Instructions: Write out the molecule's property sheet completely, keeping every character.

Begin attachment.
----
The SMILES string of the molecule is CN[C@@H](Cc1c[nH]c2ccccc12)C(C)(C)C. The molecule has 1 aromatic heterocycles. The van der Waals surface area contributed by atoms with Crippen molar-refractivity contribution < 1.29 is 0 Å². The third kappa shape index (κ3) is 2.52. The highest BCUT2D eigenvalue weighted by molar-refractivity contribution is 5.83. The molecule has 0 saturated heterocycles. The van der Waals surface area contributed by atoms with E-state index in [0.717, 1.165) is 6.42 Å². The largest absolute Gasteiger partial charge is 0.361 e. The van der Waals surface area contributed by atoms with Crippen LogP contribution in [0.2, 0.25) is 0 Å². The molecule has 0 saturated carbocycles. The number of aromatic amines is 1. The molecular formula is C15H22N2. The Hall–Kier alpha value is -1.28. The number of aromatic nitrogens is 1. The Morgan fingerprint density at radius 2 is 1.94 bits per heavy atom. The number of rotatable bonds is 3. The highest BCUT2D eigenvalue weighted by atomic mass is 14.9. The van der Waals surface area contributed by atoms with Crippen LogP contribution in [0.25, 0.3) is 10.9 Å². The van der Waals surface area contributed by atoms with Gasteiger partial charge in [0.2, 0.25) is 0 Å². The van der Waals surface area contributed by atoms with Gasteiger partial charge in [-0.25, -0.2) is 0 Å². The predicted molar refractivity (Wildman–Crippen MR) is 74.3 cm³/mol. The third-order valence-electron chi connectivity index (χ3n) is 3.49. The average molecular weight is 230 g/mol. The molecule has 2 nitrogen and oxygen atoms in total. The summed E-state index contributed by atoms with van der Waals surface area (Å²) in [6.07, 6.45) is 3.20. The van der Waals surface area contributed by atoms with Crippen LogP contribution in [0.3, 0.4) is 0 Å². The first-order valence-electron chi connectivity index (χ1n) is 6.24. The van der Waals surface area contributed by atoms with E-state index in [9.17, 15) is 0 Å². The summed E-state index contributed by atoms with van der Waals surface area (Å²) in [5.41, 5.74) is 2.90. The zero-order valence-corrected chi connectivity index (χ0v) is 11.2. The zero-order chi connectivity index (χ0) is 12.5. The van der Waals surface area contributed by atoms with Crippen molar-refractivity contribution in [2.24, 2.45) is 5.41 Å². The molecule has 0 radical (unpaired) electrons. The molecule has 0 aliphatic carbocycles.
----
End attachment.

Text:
The SMILES string of the molecule is CN[C@@H](Cc1c[nH]c2ccccc12)C(C)(C)C. The molecule has 1 aromatic heterocycles. The van der Waals surface area contributed by atoms with Crippen molar-refractivity contribution < 1.29 is 0 Å². The third kappa shape index (κ3) is 2.52. The highest BCUT2D eigenvalue weighted by molar-refractivity contribution is 5.83. The molecule has 0 saturated heterocycles. The van der Waals surface area contributed by atoms with E-state index in [0.717, 1.165) is 6.42 Å². The largest absolute Gasteiger partial charge is 0.361 e. The van der Waals surface area contributed by atoms with Crippen LogP contribution in [0.2, 0.25) is 0 Å². The molecule has 0 saturated carbocycles. The number of aromatic amines is 1. The molecular formula is C15H22N2. The Hall–Kier alpha value is -1.28. The number of aromatic nitrogens is 1. The Morgan fingerprint density at radius 2 is 1.94 bits per heavy atom. The number of rotatable bonds is 3. The highest BCUT2D eigenvalue weighted by atomic mass is 14.9. The van der Waals surface area contributed by atoms with Crippen LogP contribution in [0.25, 0.3) is 10.9 Å². The van der Waals surface area contributed by atoms with Gasteiger partial charge in [0.2, 0.25) is 0 Å². The van der Waals surface area contributed by atoms with Gasteiger partial charge in [-0.25, -0.2) is 0 Å². The predicted molar refractivity (Wildman–Crippen MR) is 74.3 cm³/mol. The third-order valence-electron chi connectivity index (χ3n) is 3.49. The average molecular weight is 230 g/mol. The molecule has 2 nitrogen and oxygen atoms in total. The summed E-state index contributed by atoms with van der Waals surface area (Å²) in [6.07, 6.45) is 3.20. The van der Waals surface area contributed by atoms with Crippen LogP contribution in [0.3, 0.4) is 0 Å². The first-order valence-electron chi connectivity index (χ1n) is 6.24. The van der Waals surface area contributed by atoms with E-state index in [9.17, 15) is 0 Å². The summed E-state index contributed by atoms with van der Waals surface area (Å²) in [5.41, 5.74) is 2.90. The zero-order valence-corrected chi connectivity index (χ0v) is 11.2. The zero-order chi connectivity index (χ0) is 12.5. The van der Waals surface area contributed by atoms with Crippen molar-refractivity contribution in [2.24, 2.45) is 5.41 Å². The molecule has 0 radical (unpaired) electrons. The molecule has 0 aliphatic carbocycles.